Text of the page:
28 June 2010


In the garden under the sunshade on another 'perfect' summer Sunday morning. I am wearing black -- not in mourning; a white shirt would reflect on the laptop screen. But there may be sadness today because ... that's it -- a mere five weeks including previews and The Fantasticks has closed. We had a torrid valedictory party in the subterranean stalls bar last night after the show, bravely keeping our cool. 

Mind you, forty performances would be a respectable tally at the National Theatre in repertoire, but respectable was not the word for the size of our audiences in the Duchess's 479-seat auditorium. I have always admired John Peter, the critic for The Sunday Times, but, though there might have been others like him who wanted to bite off their kneecaps for distraction, over this last fortnight -- give or take the odd, oddly muted house -- the joyously responsive audiences were a great pleasure to play to.

The youth of these audiences made me suspect that, despite the gorgeous summer evenings, the drama schools were responding to the offer of complimentary tickets. Indeed, coming late out of the stage door one night, I met two RADA students and their young producer friend (blond, and handsome enough for a heartthrob leading juvenile himself). 'What are you doing here?' I asked them. 'Talking about the show' was their reply, so I joined the discussion, confessing that, for me and Paul Hunter, the somewhat surreal second act, apart from our first scene in it, was a chore. It has to be said that one distinguished actress, loaded with awards, told Clive Rowe that she liked the second act best, but that another, a sometime leading actress with the RSC, met Paul after the show and remarked that watching the second act was like being on drugs. It strikes me now that, not since I was smuggled on to the stage in Peter Brook's Seneca's Oedipus to join the final rave-up round the six-foot golden phallus, as a brass ensemble played 'Yes! We Have No Bananas', have I struggled so hard to lend inner conviction to the inexplicable. I should have told the students that: it's just the kind of eccentric reminiscence from a veteran actor that may be in short supply at drama school.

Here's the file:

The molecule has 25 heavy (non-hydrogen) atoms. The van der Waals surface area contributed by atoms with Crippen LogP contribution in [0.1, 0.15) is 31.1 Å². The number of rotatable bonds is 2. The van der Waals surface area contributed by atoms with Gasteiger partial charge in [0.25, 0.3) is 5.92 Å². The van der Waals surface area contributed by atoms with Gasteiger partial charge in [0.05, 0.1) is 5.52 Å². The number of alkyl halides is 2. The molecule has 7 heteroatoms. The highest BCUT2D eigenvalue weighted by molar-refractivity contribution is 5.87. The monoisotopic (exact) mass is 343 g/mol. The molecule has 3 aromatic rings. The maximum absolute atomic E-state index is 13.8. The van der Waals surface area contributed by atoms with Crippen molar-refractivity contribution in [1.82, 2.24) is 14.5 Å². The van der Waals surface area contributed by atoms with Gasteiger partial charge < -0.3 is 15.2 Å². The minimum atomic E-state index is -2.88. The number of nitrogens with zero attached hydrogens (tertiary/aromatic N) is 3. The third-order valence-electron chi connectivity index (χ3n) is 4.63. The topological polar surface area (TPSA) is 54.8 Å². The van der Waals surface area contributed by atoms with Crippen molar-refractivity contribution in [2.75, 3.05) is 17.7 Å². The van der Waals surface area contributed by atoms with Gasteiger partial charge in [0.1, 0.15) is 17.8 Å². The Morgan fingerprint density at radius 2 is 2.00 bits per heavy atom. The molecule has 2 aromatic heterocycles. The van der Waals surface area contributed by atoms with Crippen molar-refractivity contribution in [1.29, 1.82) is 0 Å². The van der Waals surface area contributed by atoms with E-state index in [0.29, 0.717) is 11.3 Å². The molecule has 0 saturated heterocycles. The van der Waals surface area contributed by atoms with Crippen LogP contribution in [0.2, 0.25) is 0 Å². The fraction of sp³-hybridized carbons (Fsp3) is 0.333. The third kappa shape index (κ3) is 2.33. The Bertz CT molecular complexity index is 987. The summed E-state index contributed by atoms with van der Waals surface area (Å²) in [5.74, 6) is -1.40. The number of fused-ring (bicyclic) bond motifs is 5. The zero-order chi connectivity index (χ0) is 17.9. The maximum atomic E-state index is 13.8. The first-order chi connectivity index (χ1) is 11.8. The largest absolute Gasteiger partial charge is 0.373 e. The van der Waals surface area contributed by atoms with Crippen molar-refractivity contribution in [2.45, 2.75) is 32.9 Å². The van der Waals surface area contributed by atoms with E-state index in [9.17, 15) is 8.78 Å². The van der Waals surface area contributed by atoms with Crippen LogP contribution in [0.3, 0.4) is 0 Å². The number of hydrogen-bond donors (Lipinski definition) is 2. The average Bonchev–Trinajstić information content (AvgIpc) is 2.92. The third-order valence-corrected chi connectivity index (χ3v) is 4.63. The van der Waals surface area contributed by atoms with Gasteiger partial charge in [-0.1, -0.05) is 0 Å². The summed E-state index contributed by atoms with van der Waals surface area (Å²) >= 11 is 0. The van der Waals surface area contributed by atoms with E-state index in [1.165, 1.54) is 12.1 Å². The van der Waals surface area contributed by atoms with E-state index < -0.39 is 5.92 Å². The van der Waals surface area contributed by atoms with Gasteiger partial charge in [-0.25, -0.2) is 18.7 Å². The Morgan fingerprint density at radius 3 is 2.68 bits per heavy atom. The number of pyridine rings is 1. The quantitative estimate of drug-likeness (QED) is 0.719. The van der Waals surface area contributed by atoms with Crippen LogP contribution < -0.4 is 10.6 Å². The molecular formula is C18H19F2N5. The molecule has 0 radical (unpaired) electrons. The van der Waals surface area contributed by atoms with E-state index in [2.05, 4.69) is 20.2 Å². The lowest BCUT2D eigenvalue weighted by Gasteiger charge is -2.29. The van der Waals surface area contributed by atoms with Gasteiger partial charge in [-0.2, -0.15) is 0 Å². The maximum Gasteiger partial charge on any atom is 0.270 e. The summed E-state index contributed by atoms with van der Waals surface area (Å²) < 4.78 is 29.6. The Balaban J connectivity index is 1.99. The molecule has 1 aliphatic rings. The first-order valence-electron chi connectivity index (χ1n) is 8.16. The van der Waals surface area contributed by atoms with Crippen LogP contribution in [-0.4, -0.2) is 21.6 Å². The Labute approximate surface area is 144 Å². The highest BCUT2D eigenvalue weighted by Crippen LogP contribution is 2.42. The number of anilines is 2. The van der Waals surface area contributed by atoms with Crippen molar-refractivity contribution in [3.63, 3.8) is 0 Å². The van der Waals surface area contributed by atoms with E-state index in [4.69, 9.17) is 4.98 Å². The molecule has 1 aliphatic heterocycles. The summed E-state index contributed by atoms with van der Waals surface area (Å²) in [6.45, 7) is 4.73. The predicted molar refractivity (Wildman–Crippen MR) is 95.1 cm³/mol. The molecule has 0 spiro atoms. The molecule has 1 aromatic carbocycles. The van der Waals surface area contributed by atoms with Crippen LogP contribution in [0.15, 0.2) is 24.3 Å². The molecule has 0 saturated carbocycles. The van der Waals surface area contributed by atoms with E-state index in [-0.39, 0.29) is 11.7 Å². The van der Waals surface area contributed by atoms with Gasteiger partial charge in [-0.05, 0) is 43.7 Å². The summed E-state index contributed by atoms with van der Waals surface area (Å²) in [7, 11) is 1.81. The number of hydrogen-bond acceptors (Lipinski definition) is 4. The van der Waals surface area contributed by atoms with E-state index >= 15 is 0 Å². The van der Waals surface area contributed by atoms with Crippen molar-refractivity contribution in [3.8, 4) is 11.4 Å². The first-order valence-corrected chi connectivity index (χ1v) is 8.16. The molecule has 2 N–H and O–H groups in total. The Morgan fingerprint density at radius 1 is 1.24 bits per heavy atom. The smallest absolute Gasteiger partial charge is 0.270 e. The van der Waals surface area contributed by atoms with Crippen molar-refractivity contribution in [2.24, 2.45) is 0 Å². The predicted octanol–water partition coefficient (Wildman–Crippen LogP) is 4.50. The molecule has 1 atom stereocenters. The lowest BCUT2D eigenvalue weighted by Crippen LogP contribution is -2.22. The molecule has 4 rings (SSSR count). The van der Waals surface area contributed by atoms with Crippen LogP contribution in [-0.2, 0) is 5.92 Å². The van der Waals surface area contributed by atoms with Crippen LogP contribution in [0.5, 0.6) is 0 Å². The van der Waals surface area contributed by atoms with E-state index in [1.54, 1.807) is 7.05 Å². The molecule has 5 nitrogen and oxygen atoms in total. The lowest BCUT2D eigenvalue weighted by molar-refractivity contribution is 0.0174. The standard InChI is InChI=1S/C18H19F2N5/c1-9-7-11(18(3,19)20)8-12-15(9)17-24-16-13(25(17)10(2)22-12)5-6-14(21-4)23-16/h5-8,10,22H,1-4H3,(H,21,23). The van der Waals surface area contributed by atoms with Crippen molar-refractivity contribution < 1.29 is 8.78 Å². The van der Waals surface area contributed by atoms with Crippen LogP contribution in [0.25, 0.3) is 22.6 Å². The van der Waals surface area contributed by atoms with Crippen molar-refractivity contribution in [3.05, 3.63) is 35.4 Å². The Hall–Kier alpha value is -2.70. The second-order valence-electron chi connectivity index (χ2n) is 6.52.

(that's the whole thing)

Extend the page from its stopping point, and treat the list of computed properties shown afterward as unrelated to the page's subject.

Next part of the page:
I did say I was amazed that Tom Jones, The Fantasticks' author and lyricist, had returned to the off-Broadway cast (playing my part of the Old Actor), thirty years after his first run at it, and not re-written the second half to give himself and his sidekick, Mortimer, a decent and meaningful exit from the play. I have to take blame or credit for contravening Hamlet's advice to the players (he is a prince and an amateur, so what does he know?): 'Let those that play your clowns speak no more than is set down for them'. I think Paul and I should have received cash in brown envelopes for our enhancement of our parts: There is a legendary credit in the 1929 Hollywood film starring Mary Pickford and Douglas Fairbanks:

The Taming of the Shrew
William Shakespeare

Additional dialogue by Sam Taylor

I prefer to think of our extra-textual and -terrestrial contributions ('Dress the stage' is, after all, Henry's advice to Mortimer) not as overstepping the mark, but in biblical terms: 'And whosoever shall compel thee to go a mile, go with him twain'. One of my fondest memories is of Paul, dressed in lace curtains and string vest as 'an Indian' (i.e Native American), with kitchen utensils rather than scalps hanging from his belt, applauding the theatrical death of El Gallo and then, realizing he is superfluous to requirements, dying himself. I still believe in the precipice he plummeted down, but, more than that, his clown was a real being, a being I never talked to in real life, but we communicated on stage and much of what happened between us was the result of his inspired improvisation -- rarely did we plan or amend in cold blood. I remember him describing the difficulties of our entrance from the box, and (even more difficult) our entrance into the box to get out of it, as 'not a precise science'. But from the moment we began to rehearse together, this entrance took on a mysterious life of its own and our relationship was forged through it, something we have to thanks Tom Jones for despite our Sam Taylor interpolations. Beckett and our double act have been mentioned more than once in the same breath.

Paul Hunter and myself in rehearsal.

As I woke up this morning, I still had to turn on Radio 3 to silence the insistent tunes from the show going round in my head, but the pure fresh memory of them remains, especially the moment I was arrested in the doorway of the rehearsal room and moved to tears by the opening, by Hadley Fraser's infinitely tender 'Try To Remember' and the cast poised in a perfect moment of infinite possibility.